Managing Across Borders-internationalisation of an MNC
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Internationalisation has opened the gateways for the entities to conduct business operations through conducting business expansion in foreign countries. This study sheds light on the evolutionary stages of internationalisation of an MNC. Real world case study of Starbucks has been referred to have a clear understanding about the strategic differences adopted by Starbucks to operate its business in different corners of the world.
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Adaptation of Free Trade Policy across different countries in the world and expectations among the business entities towards expanding its business in foreign markets has increased the rate of foreign trade in the last two decades (Knox, 2018). In order to diversify the product portfolio and generate revenue in foreign currencies, majority of the companies irrespective of its industry is more inclined towards import and export trading or entering into contractual agreements that allows the international firms to use products and services from companies of other countries through adaptation of franchising and licensing (Roelfsema and Zhang, 2018). This study highlights on internationalisation along with discussing the evolutionary stages of internationalisation of a Multi National Company along with providing real world examples of internationalisation.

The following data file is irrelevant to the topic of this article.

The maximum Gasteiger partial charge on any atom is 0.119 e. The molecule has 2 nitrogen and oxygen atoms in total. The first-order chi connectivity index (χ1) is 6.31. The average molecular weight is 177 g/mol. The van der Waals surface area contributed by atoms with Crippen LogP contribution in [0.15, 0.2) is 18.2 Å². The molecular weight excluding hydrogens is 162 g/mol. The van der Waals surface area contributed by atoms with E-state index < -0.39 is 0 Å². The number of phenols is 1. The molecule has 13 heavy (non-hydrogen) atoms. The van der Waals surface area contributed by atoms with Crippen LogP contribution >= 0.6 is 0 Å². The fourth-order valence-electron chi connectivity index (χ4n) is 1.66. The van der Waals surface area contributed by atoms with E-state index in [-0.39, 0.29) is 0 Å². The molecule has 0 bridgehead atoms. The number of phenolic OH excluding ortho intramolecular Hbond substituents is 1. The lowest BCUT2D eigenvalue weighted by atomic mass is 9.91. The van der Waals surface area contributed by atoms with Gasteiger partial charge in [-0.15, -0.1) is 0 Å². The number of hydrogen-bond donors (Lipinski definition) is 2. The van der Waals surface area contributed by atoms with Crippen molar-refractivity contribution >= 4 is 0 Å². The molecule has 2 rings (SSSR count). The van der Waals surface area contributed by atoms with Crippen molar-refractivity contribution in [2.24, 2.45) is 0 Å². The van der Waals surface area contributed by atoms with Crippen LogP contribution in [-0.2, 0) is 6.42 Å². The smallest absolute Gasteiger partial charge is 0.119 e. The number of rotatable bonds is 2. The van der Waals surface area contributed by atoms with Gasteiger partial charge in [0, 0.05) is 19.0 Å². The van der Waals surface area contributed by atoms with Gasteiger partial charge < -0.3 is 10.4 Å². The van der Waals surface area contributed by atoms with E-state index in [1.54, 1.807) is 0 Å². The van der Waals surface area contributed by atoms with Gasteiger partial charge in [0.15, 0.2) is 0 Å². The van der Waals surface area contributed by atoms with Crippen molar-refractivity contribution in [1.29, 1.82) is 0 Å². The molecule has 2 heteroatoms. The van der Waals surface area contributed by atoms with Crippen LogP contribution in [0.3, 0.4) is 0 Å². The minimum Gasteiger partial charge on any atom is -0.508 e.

2. Defining the term internationalisation
From the outlook of economics, Internationalisation is referred to the process that helps in increasing the association of business entities in foreign markets (Torkkeli et al., 2019). Though the term internationalisation is complex to be defined, it is considered as the process of planning and implementing products and the services to ensure that the product or the services are easily adapted in a particular local language, and culture, rather within a process called localisation. On the other hand, internationalisation theory tends to focus on the imperfections prevalent in the intermediate product markets, where the two main types of intermediate products are the flow of knowledge linking to research and development to production, and flow of raw materials and other components from upstream production facility to downstream one (Knox, 2018).
3. Explaining the evolutionary stages of internationalisation of an MNC
The gradual development of a domestic entity towards an MNC is a consequent process, where the entity involved in domestic services starts importing or exporting products in order to understand the foreign market for fruitful business operations. The revolutionary stages of internationalisation of an MNC are discussed herewith: